Home » SCIENCE » Sperm being sent to ISS to see whether they squirm the same way in Space
Sperm samples for the Micro-11 experiment arrived at NASA's Kennedy Space Center, in Florida, where the researchers prepared them for launch to the International Space Station. Credits: NASA
Sperm samples for the Micro-11 experiment arrived at NASA's Kennedy Space Center, in Florida, where the researchers prepared them for launch to the International Space Station. Credits: NASA

Sperm being sent to ISS to see whether they squirm the same way in Space

Remember when you first learned about reproduction process in health class at school? Well, NASA biologists are wondering how some of those basics of how fertilization would work if sperm and egg were to unite in space. In other words, having sex aboard on ISS and examine how the sperm squirm in weightlessness — is their plan.

A cargo mission is launching to the International Space Station in April 2018 to study how weightlessness affects sperm. NASA’s Ames Research Center in California’s Silicon Valley manages the investigation, called Micro-11, aboard SpaceX’s 14th cargo resupply services mission to the International Space Station for NASA.

Little is currently known about the biology of reproduction in space, and this experiment will begin to address that gap by measuring, for the first time, how well bull and human sperm functions in space, said NASA in a statement. Studying reproductive biology in space is useful because the unique environment of microgravity can reveal processes and connections not visible in gravity on Earth, it explained the rationale behind such step.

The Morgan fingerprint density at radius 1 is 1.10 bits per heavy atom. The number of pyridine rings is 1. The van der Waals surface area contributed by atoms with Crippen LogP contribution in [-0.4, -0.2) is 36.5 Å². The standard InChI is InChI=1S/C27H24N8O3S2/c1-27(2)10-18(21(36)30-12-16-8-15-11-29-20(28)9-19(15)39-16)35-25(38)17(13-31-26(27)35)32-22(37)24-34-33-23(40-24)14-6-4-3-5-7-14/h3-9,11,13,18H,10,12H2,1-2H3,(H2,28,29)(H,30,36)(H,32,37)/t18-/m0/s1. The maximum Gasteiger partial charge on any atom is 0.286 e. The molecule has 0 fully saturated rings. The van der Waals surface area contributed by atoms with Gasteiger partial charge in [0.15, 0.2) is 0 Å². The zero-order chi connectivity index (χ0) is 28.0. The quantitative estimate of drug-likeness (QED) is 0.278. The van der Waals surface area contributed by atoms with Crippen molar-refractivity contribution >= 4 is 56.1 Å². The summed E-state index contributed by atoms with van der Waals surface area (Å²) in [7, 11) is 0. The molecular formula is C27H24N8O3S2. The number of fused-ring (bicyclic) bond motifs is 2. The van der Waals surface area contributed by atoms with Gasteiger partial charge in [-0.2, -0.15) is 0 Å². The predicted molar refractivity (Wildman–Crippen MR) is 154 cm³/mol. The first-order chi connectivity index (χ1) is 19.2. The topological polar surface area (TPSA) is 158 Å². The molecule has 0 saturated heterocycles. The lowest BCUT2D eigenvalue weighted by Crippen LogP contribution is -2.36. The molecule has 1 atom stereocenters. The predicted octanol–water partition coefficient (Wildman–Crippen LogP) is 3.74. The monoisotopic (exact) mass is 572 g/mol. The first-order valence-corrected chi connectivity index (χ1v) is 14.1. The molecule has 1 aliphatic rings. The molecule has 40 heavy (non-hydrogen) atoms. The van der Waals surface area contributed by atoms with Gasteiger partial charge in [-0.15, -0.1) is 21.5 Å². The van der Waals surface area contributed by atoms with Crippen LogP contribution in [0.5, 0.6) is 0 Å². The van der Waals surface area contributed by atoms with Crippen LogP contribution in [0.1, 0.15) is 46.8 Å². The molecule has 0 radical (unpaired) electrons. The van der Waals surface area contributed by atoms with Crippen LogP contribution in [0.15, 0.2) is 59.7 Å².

In mammals, including humans, fertilization occurs when a sperm cell swims toward an egg and fuses with it. Before this can happen, the sperm cell must be activated to start moving. Next, to prepare it for fusing with the egg, the sperm needs to move faster, and its cell membrane must become more fluid.

Previous experiments with sea urchin and bull sperm suggest that activating movement happens more quickly in microgravity, while the steps leading up to fusion happen more slowly, or not at all. Delays or problems at this stage could prevent fertilization from happening in space.

For this experiment, two types of mammalian sperm, human and bull, will be sent to the space station as frozen samples. Bull sperm show similar changes in movement and other markers of fertility as human sperm. However, human sperm are inherently more varied in motion and appearance. So, the measurements of bull sperm will provide quality control to ensure the researchers can detect subtle differences in sperm from both species.

The astronaut crew will thaw the samples and add chemical mixtures that trigger activation of sperm movement and preparation for fusing with an egg. Researchers will use video to assess how well the space sperm move. Finally, the samples will be mixed with preservatives and returned to Earth, where they’ll be analyzed to see whether the steps necessary for fusion occurred and whether the samples from space differ from sperm samples activated on the ground.

We don’t know yet how long-duration spaceflight affects human reproductive health, and this investigation would be the first step in understanding the potential viability of reproduction in reduced-gravity conditions.

Managed by NASA’s Ames Research Center in California’s Silicon Valley, the Micro-11’s principal investigator for the fertilization in space experiment is Joseph S. Tash of the University of Kansas Medical Center in Kansas City. The experimental hardware for Micro-11 was developed by BioServe Space Technologies at the University of Colorado Boulder, and will launch aboard SpaceX’s 14th cargo resupply services mission to the International Space Station for NASA.

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